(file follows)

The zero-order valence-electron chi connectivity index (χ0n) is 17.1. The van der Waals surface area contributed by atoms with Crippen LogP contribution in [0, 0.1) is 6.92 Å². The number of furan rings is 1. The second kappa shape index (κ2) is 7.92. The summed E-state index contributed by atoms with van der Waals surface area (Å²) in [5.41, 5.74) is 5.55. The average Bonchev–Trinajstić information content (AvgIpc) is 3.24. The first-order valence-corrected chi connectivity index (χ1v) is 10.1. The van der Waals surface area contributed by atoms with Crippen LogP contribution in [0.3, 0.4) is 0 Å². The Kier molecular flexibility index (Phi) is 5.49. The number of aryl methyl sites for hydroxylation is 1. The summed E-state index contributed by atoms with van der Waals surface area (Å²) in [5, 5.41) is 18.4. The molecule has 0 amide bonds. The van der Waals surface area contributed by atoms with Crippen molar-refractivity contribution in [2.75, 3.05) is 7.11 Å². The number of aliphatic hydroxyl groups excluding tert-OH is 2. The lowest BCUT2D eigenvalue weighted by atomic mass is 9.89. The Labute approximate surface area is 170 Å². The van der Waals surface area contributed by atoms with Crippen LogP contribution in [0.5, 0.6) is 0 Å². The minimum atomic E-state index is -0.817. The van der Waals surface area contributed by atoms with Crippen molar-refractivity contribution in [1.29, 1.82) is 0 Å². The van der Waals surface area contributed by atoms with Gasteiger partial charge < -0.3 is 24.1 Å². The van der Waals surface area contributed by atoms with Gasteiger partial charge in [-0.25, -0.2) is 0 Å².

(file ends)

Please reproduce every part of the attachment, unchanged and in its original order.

The zero-order valence-electron chi connectivity index (χ0n) is 17.1. The van der Waals surface area contributed by atoms with Crippen LogP contribution in [0, 0.1) is 6.92 Å². The number of furan rings is 1. The second kappa shape index (κ2) is 7.92. The summed E-state index contributed by atoms with van der Waals surface area (Å²) in [5.41, 5.74) is 5.55. The average Bonchev–Trinajstić information content (AvgIpc) is 3.24. The first-order valence-corrected chi connectivity index (χ1v) is 10.1. The van der Waals surface area contributed by atoms with Crippen LogP contribution in [0.3, 0.4) is 0 Å². The Kier molecular flexibility index (Phi) is 5.49. The number of aryl methyl sites for hydroxylation is 1. The summed E-state index contributed by atoms with van der Waals surface area (Å²) in [5, 5.41) is 18.4. The molecule has 0 amide bonds. The van der Waals surface area contributed by atoms with Crippen molar-refractivity contribution in [2.75, 3.05) is 7.11 Å². The number of aliphatic hydroxyl groups excluding tert-OH is 2. The lowest BCUT2D eigenvalue weighted by atomic mass is 9.89. The Labute approximate surface area is 170 Å². The van der Waals surface area contributed by atoms with Crippen LogP contribution in [0.5, 0.6) is 0 Å². The minimum atomic E-state index is -0.817. The van der Waals surface area contributed by atoms with Crippen molar-refractivity contribution in [1.29, 1.82) is 0 Å². The van der Waals surface area contributed by atoms with Gasteiger partial charge < -0.3 is 24.1 Å². The van der Waals surface area contributed by atoms with Gasteiger partial charge in [-0.25, -0.2) is 0 Å².